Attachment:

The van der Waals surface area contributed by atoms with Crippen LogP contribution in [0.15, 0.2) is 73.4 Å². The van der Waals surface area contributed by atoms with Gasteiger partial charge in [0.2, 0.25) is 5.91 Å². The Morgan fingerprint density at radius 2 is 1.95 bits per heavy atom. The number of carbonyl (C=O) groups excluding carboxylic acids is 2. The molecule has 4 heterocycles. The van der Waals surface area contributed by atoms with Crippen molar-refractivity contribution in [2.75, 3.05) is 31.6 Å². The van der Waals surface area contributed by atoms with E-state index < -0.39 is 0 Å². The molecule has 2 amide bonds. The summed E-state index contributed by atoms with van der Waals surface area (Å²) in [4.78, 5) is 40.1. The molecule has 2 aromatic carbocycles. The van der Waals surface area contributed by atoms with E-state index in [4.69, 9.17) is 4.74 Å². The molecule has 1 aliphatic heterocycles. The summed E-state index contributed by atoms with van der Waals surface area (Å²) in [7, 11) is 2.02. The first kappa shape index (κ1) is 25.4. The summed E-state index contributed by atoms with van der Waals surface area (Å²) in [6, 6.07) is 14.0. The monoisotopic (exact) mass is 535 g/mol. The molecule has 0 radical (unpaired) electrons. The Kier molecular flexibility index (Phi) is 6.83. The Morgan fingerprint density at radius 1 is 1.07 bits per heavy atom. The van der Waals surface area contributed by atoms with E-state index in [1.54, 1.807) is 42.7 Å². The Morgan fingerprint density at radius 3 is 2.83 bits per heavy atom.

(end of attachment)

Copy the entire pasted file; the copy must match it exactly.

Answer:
The van der Waals surface area contributed by atoms with Crippen LogP contribution in [0.15, 0.2) is 73.4 Å². The van der Waals surface area contributed by atoms with Gasteiger partial charge in [0.2, 0.25) is 5.91 Å². The Morgan fingerprint density at radius 2 is 1.95 bits per heavy atom. The number of carbonyl (C=O) groups excluding carboxylic acids is 2. The molecule has 4 heterocycles. The van der Waals surface area contributed by atoms with Crippen molar-refractivity contribution in [2.75, 3.05) is 31.6 Å². The van der Waals surface area contributed by atoms with E-state index < -0.39 is 0 Å². The molecule has 2 amide bonds. The summed E-state index contributed by atoms with van der Waals surface area (Å²) in [4.78, 5) is 40.1. The molecule has 2 aromatic carbocycles. The van der Waals surface area contributed by atoms with E-state index in [4.69, 9.17) is 4.74 Å². The molecule has 1 aliphatic heterocycles. The summed E-state index contributed by atoms with van der Waals surface area (Å²) in [7, 11) is 2.02. The first kappa shape index (κ1) is 25.4. The summed E-state index contributed by atoms with van der Waals surface area (Å²) in [6, 6.07) is 14.0. The monoisotopic (exact) mass is 535 g/mol. The molecule has 0 radical (unpaired) electrons. The Kier molecular flexibility index (Phi) is 6.83. The Morgan fingerprint density at radius 1 is 1.07 bits per heavy atom. The van der Waals surface area contributed by atoms with E-state index in [1.54, 1.807) is 42.7 Å². The Morgan fingerprint density at radius 3 is 2.83 bits per heavy atom.